Does less beer mean happier musicians?

…and the poll says….that our readers would overwhelmingly not mind paying a cover to see bands on Frenchmen Street if doors on Frenchmen Street clubs were required to be closed. But, it was pointed out, that traffic to individual clubs would go down as patrons might not be interested in paying a cover charge at every club. One astute reader suggested a wristband that would allow music lovers to get into every club on Frenchmen. Sounds good, but who would administer the wristband program? Looks like something our new administration and District C Councilman, Kristen Gisleson Palmer, should look into, for feasibility. But would the clubowners on Frenchmen Street go for this? I think I can say they would not.

I think it’s a great idea to get all the musicians paid better, but it’s definitely going to have a potential negative effect on the music clubs, who sell a ton more alcohol with the doors open, so people can wander down the street, listen to music for free and drink in whichever club they land in that has its doors wide open and no cover charge.

We also gather information on demographics when we do our polls, and the older music lovers who go to Frenchmen Street tend to be more apt to be open to paying for a cover music (well, duh: they generally have more money to spend). It’s the respondents who are in their twenties who can’t afford it.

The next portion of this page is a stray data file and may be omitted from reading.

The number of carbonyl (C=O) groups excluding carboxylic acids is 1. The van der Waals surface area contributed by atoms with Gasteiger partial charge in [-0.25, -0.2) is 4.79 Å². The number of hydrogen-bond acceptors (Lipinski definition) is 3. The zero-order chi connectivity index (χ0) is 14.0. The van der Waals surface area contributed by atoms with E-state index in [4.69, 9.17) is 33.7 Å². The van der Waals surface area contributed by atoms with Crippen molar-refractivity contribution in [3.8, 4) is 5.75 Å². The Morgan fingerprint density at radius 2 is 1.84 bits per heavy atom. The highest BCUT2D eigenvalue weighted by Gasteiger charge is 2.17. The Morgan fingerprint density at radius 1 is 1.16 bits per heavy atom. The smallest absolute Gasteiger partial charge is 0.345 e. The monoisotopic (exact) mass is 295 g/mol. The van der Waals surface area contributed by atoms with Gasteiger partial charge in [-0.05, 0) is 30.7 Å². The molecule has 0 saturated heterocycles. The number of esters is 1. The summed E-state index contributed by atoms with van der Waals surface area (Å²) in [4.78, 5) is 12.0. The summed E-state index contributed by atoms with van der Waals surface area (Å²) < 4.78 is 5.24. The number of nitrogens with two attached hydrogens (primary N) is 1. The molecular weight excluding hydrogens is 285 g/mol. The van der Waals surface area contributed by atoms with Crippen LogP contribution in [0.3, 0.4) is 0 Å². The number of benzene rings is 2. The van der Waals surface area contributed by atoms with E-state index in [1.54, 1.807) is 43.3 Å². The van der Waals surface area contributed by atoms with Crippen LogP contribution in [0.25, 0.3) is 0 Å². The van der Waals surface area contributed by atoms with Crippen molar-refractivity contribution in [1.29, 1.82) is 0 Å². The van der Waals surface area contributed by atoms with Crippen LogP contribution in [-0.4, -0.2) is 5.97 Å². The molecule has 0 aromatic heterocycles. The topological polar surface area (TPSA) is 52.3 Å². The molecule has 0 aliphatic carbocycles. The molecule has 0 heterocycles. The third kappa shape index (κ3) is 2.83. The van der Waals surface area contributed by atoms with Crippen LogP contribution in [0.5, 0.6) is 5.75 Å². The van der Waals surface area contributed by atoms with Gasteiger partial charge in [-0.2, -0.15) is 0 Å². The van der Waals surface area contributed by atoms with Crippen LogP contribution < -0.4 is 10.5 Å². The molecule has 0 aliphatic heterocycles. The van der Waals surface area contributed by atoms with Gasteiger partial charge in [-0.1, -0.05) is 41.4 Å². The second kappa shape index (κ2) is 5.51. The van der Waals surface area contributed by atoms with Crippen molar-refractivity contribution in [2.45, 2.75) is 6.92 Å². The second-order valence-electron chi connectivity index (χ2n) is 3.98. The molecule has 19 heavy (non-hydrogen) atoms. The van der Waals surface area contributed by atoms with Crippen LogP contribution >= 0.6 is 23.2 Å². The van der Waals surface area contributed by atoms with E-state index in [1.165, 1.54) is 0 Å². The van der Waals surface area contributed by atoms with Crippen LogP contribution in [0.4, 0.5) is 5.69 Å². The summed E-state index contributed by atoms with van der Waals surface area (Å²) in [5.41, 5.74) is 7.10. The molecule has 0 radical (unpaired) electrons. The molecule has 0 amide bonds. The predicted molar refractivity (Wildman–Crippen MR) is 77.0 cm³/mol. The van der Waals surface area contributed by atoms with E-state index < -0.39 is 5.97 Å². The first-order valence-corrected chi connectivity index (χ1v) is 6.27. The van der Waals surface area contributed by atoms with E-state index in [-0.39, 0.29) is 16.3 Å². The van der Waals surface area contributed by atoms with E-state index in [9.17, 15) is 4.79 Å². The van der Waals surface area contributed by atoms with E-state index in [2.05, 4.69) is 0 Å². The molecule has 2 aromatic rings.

So, how do you satisfy younger people who can’t afford to pay a cover for every club? Ask them to give up one beer or one shot and use the money for a cover charge so the musicians can be paid better?

Quite a conundrum. Suggestions, anyone?

 

  • John Swallow

    Perhaps a combination o’ previously successful ideas…at one time, clubs charged a “two drink minimum” – hard to manage in this day. However, if the “cover charge” included a drink ticket or two, it solves both problems! Tips still appreciated.

  • Lloyd Dobbler

    Having New Orleans government issue wristbands? Dumb idea. Musicians will never see the money. The market will figure it out.

  • Lloyd Dobbler

    This is basic economics. Supply and demand. The musicians (the suppliers) can raise their rate. Club owners (the purchasers) then decide to pay that rate or look for another supplier at a cheaper rate. In the end, the club owners will make a business decision based on customer demand. In no way, shape, or form should municipal government come in to administer a process. The market will figure it out.

    Post script — in every profession, there are people who get paid a lot and there are people who get paid little. College professor vs. kindergarten teacher. Law firm partner vs. public D.A. Taylor Swift vs. Frenchman Street vocalist.

  • jjazznola

    If it ain’t broke…..

  • redwriter

    Spotted Cat has a one-drink minimum, yet I often see plenty of people right up front with no drink. At other places, people seem to have plenty of money for rounds of shots, but can’t cough up a dollar to tip the band.